The curmudgeonly judge wakes and snarls to himself. Another day. Another day of putting up with claimants and lawyers and insignificant, unpleasant people whining and grumbling about things they don’t like, people they don’t like, situations they don’t like. He sighs, and puts his strong feet on the floor, walks to the mirror and admires his well-fed, pampered features. He’s too good looking for this job. Should have been a movie star or a model. He turns sideways, appreciate his profile, ponders on what a wonderful specimen of manhood he is. He stretches his toned arms and flexes his manicured fingers. What was his last case yesterday? Oh… he groans and slumps a little. Yes. THAT woman. How many times has he seen her now? Dozens? More than dozens? Every day, week after week she’s been there. Going on and on about how bad things are, and when will he do something? When? When? When? He shudders, he can hear her now in his head, bashing on and on. Couldn’t wait to escape her nasty clutches and down a few extra whiskeys last night. Will she show up today? He smiles to himself. Nope. He placed the restraining order he should have placed six months ago, when she first showed up. From the moment he saw her he had a hunch she was trouble. And boy, was he right. Still. That’s all over now. No more nag, nag, nag. No more feeling like his head will explode because she won’t give up. He walks to the blinds and presses the button. The electric whirr sounds as they peel open. His jaw drops. What the… he stares. Is he dreaming? Has he not yet woken up? He stares some more, reaches up with his manicured right hand and pushes his gaping mouth closed. He grabs his discarded clothes and hauls them on, jabs the wrong leg into the wrong side of his trousers, trips, falls and has to start again. Eventually, his sweater on back to front and his trousers inside out, he tears out of his house and stands on the lawn. He thought there were just three, but now it’s more like 30. Or more. 60? 100? 200? He paces the vast lawn surrounding his mansion and starts counting. He stops at 300. 300 Billboards. Everyone of them a blazing red. Every one of them huge and proclaiming: How long? How long? Before Justice comes? I’ll never give up. Never. How long before you listen and do something? How long? He stands in the middle of the towering throng. Gasping, overwhelmed. This has got to stop. He’d better do something. Will this woman never let up…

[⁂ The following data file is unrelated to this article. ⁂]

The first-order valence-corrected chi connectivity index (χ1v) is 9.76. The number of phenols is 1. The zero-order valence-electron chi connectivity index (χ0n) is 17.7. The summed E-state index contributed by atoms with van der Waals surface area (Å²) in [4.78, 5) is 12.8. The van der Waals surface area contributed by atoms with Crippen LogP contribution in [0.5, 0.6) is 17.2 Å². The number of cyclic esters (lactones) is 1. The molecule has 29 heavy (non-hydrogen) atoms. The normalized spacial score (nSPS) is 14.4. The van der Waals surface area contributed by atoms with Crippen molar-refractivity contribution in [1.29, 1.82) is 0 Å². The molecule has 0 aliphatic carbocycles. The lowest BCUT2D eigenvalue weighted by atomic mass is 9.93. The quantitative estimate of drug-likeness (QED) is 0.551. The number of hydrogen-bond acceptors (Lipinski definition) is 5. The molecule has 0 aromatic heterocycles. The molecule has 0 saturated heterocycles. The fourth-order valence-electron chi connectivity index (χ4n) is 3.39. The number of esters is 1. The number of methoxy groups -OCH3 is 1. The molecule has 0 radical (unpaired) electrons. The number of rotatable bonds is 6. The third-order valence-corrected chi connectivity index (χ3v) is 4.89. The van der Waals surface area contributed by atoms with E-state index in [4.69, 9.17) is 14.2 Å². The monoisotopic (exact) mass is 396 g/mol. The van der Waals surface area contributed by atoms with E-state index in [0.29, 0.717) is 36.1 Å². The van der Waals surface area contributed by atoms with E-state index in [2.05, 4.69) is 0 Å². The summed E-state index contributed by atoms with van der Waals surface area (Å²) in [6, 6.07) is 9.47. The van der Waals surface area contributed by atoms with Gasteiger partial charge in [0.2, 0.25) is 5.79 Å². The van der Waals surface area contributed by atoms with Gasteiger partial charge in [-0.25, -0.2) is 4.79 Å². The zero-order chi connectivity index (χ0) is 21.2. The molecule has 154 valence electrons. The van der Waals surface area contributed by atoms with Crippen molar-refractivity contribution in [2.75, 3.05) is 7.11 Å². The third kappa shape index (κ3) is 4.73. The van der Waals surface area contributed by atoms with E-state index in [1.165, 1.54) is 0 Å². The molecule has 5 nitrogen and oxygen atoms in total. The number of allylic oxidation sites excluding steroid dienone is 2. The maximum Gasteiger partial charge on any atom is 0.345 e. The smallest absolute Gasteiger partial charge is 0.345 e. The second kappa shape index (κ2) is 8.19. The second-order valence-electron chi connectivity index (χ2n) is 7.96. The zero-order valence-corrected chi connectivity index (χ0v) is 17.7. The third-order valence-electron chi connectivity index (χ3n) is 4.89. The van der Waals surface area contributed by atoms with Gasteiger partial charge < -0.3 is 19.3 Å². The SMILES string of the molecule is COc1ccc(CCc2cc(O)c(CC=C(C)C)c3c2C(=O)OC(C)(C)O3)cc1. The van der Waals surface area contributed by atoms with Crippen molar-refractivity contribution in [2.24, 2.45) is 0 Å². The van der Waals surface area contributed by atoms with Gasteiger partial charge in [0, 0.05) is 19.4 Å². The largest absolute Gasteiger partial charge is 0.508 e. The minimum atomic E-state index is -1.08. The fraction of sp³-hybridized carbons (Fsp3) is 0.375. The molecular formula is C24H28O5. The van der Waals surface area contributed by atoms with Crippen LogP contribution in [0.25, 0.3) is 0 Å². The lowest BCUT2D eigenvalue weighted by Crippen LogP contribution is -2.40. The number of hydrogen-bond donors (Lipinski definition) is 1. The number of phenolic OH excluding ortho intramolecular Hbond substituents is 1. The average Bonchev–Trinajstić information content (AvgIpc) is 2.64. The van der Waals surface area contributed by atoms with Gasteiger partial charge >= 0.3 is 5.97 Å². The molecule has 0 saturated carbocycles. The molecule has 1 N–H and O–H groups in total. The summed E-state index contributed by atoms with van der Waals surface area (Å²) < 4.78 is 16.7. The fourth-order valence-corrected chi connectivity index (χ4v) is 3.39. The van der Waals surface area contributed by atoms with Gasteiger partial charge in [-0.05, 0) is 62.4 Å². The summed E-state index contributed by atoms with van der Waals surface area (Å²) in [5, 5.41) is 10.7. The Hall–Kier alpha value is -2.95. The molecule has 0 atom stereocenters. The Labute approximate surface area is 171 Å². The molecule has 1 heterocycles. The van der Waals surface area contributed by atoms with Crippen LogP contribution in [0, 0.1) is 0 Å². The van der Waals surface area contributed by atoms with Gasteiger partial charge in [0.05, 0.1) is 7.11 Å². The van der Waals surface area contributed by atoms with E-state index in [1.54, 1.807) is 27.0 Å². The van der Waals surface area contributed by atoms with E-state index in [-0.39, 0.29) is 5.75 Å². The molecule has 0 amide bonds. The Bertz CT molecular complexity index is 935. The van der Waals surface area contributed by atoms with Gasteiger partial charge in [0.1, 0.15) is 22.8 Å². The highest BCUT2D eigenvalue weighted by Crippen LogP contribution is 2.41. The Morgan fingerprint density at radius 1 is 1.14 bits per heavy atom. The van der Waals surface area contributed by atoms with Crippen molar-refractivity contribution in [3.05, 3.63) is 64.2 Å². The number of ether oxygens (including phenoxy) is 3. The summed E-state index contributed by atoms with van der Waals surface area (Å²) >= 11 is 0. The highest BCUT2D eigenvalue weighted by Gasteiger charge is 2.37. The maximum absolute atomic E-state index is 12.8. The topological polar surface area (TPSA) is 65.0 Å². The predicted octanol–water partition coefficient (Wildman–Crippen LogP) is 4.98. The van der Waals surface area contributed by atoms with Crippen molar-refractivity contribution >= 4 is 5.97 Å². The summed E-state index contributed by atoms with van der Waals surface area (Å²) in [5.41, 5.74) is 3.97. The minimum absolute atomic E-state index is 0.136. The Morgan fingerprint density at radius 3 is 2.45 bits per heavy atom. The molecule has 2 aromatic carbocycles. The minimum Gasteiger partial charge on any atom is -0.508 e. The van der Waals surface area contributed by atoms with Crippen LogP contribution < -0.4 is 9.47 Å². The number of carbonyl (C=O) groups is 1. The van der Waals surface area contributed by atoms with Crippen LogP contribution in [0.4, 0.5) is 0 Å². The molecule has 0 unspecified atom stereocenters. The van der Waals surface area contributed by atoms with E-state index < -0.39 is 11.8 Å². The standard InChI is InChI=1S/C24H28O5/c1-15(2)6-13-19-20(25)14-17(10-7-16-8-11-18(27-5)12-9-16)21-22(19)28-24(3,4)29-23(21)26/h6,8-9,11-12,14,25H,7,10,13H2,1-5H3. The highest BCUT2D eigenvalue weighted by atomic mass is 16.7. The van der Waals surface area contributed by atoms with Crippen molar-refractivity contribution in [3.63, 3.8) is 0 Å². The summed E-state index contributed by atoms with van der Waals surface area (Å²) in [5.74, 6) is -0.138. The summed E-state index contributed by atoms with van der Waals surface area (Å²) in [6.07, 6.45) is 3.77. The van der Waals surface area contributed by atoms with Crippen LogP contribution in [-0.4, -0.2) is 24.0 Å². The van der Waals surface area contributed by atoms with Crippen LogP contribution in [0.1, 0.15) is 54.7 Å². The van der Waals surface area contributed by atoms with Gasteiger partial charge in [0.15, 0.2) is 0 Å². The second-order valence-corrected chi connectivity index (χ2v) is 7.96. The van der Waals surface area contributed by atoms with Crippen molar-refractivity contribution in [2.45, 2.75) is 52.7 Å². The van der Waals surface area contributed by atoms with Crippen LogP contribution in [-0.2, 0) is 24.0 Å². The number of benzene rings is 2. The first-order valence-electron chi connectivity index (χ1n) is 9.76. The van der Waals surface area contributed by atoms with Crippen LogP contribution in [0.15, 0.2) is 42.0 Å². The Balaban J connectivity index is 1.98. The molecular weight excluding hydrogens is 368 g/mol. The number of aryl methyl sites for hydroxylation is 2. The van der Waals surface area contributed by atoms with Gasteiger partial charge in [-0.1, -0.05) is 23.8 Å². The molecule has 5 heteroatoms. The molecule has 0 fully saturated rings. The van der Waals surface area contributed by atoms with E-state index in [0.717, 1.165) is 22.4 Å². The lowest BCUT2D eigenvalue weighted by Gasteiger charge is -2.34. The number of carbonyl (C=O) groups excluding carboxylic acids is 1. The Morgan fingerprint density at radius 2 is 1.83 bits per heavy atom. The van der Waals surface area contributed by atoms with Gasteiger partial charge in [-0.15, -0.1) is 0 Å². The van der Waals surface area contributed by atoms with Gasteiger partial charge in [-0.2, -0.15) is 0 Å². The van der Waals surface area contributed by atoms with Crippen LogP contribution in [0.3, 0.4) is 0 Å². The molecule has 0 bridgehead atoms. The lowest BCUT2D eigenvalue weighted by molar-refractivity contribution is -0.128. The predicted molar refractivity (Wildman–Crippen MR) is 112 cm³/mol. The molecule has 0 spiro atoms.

The people who walk in darkness long for a great light.
A light that will shine on all those who live in the land of trouble.
They long for a wonderful counsellor, a prince of peace,
A man of true compassion and justice. Isaiah chapter 9 (& Luke 18)